“The difference between a strong man and a weak one is that the former does not give up after a defeat.”― Woodrow Wilson
- “With two major money making operations now stood up in options & ETFs, Susquehanna followed other upper echelon trading firms and began diversifying its investments. In 2006 Susquehanna founded its own venture capital firm focused on startups across the US, Israel and China. Noteworthy portfolio companies today include Credit Karma, eToro and Pyoneer, each worth billions in market value and some undergoing public listings in 2021. In a way, Susquehanna isn’t straying very far from its core strength when it comes to venture capital — like options, startups provide a convex risk/reward opportunity with limited downside but truly massive upside.
No company better explains this theory at work than ByteDance, formed in 2012 with Susquehanna as an early backer. A $5 million investment in ByteDance’s founding year bought 15% of the company and a board seat. As TikTok grew in Asia and was launched in the US in 2017, returns started to build. By the end of 2020, TikTok had become the #1 most downloaded app in the US with over 800 million monthly active users — more than Twitter, LinkedIn, Pinterest, Snapchat or Reddit. That 15% investment is now valued at over $30 billion, rivaling the value of Susquehanna itself.”
2. I love Japan and Japanese culture (pop and otherwise) and am definitely a Weeb.
“But while some people refer to anyone who loves Japan as a “weeb”, the connotation of the term is usually more specific. It generally means someone who loves Japanese pop culture — cartoons, comics, video games, music, costumes, and so on. Cartoons above all; it’s hard to imagine a weeb who isn’t a fan of anime.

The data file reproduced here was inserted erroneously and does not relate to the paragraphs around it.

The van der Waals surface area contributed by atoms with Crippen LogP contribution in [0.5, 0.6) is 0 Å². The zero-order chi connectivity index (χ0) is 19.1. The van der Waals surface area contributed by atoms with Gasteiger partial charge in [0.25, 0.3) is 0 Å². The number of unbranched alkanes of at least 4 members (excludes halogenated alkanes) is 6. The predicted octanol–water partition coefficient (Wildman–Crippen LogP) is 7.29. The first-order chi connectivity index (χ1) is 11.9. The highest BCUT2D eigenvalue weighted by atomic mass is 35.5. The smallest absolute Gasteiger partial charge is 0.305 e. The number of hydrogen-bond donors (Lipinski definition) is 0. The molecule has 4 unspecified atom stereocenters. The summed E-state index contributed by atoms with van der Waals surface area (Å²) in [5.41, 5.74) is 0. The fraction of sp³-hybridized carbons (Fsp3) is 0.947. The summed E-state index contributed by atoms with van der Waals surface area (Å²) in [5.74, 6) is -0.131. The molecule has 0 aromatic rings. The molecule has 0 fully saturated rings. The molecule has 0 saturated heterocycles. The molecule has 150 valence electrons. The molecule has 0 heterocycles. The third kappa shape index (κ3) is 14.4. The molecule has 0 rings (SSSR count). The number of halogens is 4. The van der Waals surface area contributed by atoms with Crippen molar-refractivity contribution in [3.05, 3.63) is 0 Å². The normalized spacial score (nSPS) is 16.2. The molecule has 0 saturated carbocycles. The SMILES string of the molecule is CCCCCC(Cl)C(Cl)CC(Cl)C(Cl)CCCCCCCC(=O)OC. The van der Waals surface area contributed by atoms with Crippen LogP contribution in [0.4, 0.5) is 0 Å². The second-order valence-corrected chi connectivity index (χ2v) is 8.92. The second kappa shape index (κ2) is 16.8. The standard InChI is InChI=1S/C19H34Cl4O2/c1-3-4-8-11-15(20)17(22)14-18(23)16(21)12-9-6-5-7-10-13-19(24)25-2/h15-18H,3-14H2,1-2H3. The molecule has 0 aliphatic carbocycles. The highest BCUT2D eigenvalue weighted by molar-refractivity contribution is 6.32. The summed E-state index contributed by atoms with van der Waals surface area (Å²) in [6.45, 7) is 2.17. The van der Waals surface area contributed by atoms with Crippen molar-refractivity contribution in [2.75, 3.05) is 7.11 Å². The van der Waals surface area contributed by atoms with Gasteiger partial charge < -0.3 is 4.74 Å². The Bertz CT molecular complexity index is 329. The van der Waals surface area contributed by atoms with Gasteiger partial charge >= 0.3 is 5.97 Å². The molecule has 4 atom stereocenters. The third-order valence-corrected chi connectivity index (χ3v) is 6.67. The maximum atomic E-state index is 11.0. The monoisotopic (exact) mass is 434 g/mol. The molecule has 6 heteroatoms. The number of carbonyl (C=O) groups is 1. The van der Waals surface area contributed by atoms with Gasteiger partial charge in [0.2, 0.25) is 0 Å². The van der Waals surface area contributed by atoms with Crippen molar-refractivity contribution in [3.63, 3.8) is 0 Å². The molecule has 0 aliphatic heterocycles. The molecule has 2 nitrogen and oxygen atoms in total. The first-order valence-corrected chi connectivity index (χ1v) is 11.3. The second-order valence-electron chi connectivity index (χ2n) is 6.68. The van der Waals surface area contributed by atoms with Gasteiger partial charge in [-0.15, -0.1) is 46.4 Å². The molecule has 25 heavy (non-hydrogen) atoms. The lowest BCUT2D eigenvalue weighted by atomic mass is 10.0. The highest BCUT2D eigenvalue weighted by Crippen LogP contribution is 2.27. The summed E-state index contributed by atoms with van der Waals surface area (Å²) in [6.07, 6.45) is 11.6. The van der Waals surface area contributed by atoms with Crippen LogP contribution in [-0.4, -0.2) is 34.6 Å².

….as the generations turn over and a larger and larger percent of Americans grew up enjoying Japanese pop cultural products. Just as “geek” became a positive thing when the Star Wars generation came of age, “weeb” will probably shift first to an ironically positive word (“LOL, I’m such a weeb!”), and then finally to something lots of people want to be.”
3. “Citizenship insurance is having a contingency plan in place in case you no longer want to live in your home country. It is having a backup citizenship and passport so you and your family can leave quickly, safely and legally if you decide where you are is no longer conducive to your comfort and happiness.”
4. “To me, using business knowledge garnered in the toughest place to do business on earth — the United States — to start a business that is based and sells overseas is the best of all worlds. I believe just living overseas, while a great start, is half the picture.”
“A lot of online entrepreneurs are joining me, relocating to live overseas in some of the best cities in Southeast Asia, Eastern Europe, and Latin America to save money and propel their business further.
The idea is simple: by not paying $3,500 monthly rent to live in San Francisco (and the accompanying tab of $200 for a night out partying), you can plow more money back into your business. That money just might be the difference between success and failure.”
5. The Winklevii twins, Bitcoin billionaires helping to drive the decentralized world forward.
“The idea of a centralized social network is just not going to exist five or 10 years in the future,” Tyler predicts when asked about Facebook. “There’s a membrane or a chasm between the old world and this new crypto-native universe. And we’re the conduit helping people transcend the offline into the online.”